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   WZM Award for Compassion 


WZM Award


WZM Award presented on
May 16, 2013 to Jaime Garcia, Garfield High School





By Jaime Garcia

Compassion, what is it? It’s an important value in our lives to have and share with others. Compassion is “a deep awareness of and sympathy for another’s suffering.” Placing your self in another’s life or metaphorically speaking walking in someone else’s shoes. I remember I would go to church with my mother and the preacher there would hold this value in high regard and promote it to others. I didn’t know how important and special this value someone has could really be until I experienced it myself.

Growing up, my parents didn’t tell me what compassion is but I learned on my own from the actions I have done to help others. One specific moment that comes to my mind relating to compassion is when I go out on my way to school on trash day when the trash man comes to pick up our trash. This elderly woman with worn out clothing and messy hair with dirt on her face passed by looking into trash cans collecting recyclables for the little money she can get for them. I realized she was homeless and noticed when some people passed by she would smile and some people wouldn’t smile back or wouldn’t notice her because of her appearance.

I was walking my dog one evening and she passed by collecting recyclables, she complemented my dog and smiled, I smiled back and thanked her, I noticed she’s not a bad person from what others make it appear. I felt sympathy for her for not having what I have or much for that matter. But yet she always had a smile on her face for others, out of the pain she may have endured from being homeless she still has the hope to smile at others even when they don’t smile back. I admire her spirit for being who she is when she appeared to have no one there with her or for her. I began to think about her suffering, it was cold the times she passed by and her cart was full of cans and other things that looked like she had picked up for other uses.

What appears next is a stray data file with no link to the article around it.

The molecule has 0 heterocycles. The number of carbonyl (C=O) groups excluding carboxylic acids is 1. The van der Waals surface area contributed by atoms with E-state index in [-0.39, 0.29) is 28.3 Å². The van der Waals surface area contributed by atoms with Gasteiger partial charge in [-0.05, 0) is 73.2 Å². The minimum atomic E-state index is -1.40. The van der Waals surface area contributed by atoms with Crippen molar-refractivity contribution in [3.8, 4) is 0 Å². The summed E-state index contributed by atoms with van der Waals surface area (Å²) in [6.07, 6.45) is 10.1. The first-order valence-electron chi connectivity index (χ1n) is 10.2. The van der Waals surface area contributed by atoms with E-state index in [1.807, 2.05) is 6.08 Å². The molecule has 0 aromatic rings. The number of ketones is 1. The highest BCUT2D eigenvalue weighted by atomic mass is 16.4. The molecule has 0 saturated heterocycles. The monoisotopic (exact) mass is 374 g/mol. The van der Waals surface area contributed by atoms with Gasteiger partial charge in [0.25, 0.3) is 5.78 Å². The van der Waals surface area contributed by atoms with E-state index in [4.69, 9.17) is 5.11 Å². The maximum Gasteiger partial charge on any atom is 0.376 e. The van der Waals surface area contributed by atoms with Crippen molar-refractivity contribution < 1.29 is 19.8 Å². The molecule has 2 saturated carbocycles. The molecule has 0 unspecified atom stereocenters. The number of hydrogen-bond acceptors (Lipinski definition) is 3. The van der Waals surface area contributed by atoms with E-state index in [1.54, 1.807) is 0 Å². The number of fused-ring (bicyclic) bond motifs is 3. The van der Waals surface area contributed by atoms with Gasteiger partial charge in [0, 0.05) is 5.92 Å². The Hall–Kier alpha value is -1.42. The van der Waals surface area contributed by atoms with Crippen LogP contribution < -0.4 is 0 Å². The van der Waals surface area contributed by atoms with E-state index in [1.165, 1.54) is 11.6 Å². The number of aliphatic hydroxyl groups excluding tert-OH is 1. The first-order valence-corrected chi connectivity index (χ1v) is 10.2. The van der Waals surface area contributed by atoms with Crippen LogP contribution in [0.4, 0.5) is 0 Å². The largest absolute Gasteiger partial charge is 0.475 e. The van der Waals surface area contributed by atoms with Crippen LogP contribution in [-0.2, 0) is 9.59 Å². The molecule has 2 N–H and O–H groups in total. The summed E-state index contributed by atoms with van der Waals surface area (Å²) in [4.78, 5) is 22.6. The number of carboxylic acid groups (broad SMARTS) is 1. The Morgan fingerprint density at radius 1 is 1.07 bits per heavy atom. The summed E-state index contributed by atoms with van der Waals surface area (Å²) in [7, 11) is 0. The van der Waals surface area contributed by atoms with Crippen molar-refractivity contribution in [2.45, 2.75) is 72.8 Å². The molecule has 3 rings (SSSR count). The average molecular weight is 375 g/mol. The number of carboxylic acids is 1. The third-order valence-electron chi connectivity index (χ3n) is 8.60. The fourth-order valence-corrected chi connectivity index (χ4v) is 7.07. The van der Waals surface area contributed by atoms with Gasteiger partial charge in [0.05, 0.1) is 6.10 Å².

One morning, when going to school I saw her walking with a cough and looking tired she smiled at me like always. I smiled back but this time I stopped her, she turned around with a surprised look on her face, not having any food or water I handed her money, as she took it she told me “thank you so much dear I really appreciate it, God bless you.” As I smiled back at her and went on my way I felt a warm feeling thinking that I’ve done something good for her. I guess that’s what compassion to me is, understanding to give a chance to someone who is suffering and trying to help them when in need can make that person and the other feel good. I haven’t seen her much anymore but when I do I’ll smile at her and try to help her more because that’s what one should always do for others when in need.


Ruth Ratna Handy, LCSW
(818) 834-5925


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